Sudan -- where the world's longest civil war has been fought for 21 years -- is now the proving ground for customary law. The educated elite, particularly in the Arabized, Islamicized North, see customary law as backwards and incapable of coping with modernity, but the reality is that most Sudanese in the South adhere to it.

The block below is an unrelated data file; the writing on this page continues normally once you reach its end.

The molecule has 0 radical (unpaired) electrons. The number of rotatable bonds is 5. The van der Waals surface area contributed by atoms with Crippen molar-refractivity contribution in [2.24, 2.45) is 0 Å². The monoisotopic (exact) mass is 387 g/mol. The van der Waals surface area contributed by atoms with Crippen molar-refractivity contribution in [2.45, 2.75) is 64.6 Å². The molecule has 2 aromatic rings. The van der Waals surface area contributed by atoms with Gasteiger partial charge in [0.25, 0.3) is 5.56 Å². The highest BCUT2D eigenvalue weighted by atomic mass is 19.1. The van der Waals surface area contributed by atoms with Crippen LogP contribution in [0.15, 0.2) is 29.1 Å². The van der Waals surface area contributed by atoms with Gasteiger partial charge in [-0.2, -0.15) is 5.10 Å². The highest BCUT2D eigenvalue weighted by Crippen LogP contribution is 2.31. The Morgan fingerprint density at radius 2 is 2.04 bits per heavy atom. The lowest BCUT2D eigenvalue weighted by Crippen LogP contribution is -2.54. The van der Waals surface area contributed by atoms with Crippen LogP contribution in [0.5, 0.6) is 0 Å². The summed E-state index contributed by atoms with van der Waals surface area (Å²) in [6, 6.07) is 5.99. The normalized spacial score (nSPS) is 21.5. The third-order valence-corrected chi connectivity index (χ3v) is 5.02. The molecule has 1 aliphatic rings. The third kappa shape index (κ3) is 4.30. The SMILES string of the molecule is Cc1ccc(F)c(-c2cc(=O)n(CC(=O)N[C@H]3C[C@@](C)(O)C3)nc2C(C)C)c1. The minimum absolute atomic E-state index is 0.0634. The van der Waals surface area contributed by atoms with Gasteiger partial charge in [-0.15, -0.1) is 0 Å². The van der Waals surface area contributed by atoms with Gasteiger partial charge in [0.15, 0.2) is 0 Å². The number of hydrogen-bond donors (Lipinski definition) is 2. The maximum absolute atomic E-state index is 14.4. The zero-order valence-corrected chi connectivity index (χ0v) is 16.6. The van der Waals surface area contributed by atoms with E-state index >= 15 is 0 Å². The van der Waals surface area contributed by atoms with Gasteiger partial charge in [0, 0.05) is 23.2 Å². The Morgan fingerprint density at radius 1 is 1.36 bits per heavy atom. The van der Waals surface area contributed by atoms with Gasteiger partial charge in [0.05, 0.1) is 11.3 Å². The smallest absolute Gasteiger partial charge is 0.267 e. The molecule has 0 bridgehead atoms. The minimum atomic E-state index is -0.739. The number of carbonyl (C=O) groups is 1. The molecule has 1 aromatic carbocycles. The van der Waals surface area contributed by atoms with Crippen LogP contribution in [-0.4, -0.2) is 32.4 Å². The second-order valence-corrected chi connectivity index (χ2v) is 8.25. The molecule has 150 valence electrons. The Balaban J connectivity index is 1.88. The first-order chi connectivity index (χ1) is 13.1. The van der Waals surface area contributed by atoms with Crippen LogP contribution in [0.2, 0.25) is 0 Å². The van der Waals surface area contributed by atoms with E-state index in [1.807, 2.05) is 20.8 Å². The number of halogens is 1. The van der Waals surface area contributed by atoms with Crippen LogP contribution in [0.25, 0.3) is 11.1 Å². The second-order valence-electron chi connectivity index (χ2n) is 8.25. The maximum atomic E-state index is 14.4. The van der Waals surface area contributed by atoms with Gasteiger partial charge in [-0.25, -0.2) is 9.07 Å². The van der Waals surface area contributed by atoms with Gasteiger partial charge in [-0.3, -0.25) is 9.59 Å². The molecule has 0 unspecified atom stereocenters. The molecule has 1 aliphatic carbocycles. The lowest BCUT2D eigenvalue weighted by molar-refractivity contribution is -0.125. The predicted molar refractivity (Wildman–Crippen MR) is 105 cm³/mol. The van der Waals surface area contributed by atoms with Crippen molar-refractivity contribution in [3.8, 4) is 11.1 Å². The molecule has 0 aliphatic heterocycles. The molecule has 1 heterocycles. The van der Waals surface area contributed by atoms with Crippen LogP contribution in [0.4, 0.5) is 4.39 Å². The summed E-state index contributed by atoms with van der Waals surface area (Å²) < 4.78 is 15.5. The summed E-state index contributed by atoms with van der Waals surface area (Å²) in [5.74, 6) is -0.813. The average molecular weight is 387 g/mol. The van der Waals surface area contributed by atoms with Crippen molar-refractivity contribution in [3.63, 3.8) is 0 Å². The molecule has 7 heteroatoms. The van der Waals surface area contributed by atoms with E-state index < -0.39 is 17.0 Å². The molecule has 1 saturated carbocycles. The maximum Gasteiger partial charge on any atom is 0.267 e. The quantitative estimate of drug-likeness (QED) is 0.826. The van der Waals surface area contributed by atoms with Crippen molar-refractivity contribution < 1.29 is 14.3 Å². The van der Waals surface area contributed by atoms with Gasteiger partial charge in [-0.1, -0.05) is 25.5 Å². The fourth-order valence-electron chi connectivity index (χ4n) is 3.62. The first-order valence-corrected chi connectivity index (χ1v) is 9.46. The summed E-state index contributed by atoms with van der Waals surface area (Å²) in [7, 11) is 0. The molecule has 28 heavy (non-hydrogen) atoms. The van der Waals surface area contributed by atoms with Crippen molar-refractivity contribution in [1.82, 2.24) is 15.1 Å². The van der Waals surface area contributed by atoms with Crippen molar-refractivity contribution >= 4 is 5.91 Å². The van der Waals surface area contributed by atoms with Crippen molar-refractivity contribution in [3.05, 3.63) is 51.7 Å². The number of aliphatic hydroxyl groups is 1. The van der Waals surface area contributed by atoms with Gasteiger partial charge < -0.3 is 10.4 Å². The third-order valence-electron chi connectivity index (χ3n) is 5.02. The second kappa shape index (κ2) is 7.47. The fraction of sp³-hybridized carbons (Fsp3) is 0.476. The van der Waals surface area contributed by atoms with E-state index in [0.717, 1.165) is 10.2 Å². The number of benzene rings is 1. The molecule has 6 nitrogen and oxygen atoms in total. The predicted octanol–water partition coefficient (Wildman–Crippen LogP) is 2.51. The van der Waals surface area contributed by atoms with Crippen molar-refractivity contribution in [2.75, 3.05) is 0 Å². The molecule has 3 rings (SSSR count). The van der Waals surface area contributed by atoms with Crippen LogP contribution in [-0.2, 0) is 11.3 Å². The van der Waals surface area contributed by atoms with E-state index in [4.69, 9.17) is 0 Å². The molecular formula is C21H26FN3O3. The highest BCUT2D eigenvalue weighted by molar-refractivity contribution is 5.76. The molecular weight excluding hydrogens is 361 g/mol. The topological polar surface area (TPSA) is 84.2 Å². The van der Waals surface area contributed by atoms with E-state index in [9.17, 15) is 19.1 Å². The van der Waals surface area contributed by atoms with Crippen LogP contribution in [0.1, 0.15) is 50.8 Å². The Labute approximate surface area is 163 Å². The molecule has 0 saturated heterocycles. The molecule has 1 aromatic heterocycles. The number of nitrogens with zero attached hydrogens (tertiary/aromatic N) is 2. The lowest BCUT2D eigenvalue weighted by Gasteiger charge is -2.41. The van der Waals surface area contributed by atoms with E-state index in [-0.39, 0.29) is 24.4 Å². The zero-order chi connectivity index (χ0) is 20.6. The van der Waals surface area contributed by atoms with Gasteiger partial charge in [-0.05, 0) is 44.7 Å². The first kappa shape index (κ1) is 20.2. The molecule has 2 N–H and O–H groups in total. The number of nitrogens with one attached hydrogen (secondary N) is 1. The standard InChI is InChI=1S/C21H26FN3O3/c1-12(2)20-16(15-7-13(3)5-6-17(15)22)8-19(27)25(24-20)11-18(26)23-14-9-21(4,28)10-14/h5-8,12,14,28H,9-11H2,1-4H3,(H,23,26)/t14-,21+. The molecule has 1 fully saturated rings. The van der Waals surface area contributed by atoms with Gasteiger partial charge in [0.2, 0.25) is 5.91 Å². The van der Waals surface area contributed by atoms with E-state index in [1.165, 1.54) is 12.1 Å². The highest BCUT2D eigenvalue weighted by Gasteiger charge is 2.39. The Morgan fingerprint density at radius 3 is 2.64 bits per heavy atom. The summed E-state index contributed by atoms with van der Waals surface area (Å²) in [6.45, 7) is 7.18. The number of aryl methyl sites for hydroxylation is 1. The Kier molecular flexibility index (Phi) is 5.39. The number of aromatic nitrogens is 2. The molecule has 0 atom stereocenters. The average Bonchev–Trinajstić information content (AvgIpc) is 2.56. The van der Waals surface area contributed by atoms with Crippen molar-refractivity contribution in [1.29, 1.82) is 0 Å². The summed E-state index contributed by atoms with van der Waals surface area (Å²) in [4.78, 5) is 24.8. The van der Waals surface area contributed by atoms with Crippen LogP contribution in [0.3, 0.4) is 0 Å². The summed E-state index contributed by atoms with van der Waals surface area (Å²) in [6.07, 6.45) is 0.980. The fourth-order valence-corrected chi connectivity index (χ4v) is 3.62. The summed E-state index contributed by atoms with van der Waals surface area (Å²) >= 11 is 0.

In the context of the Comprehensive Peace Agreement (CPA) concluded in 2005 between the warring sides, customary law is being projected as a central element in the Southern identity for which the people fought and also as an important source of legislation, constitutionalism and the rule of law for the government of Southern Sudan. Although the shortcomings of customary law are recognised, it also enshrines the principles of universal human rights. Is it likely to finally bring peace to Sudan, what are the challenges that face those who want to turn aspirations into programs and strategies, and what implications does the Sudanese case have for other nations and groups? Written by the distinguished Sudanese jurist, scholar and diplomat Francis Deng, this important work is divided into two parts; the first defines customary law in context, and the second presents the views of leading legal and political figures on customary law and its place in the modern world.
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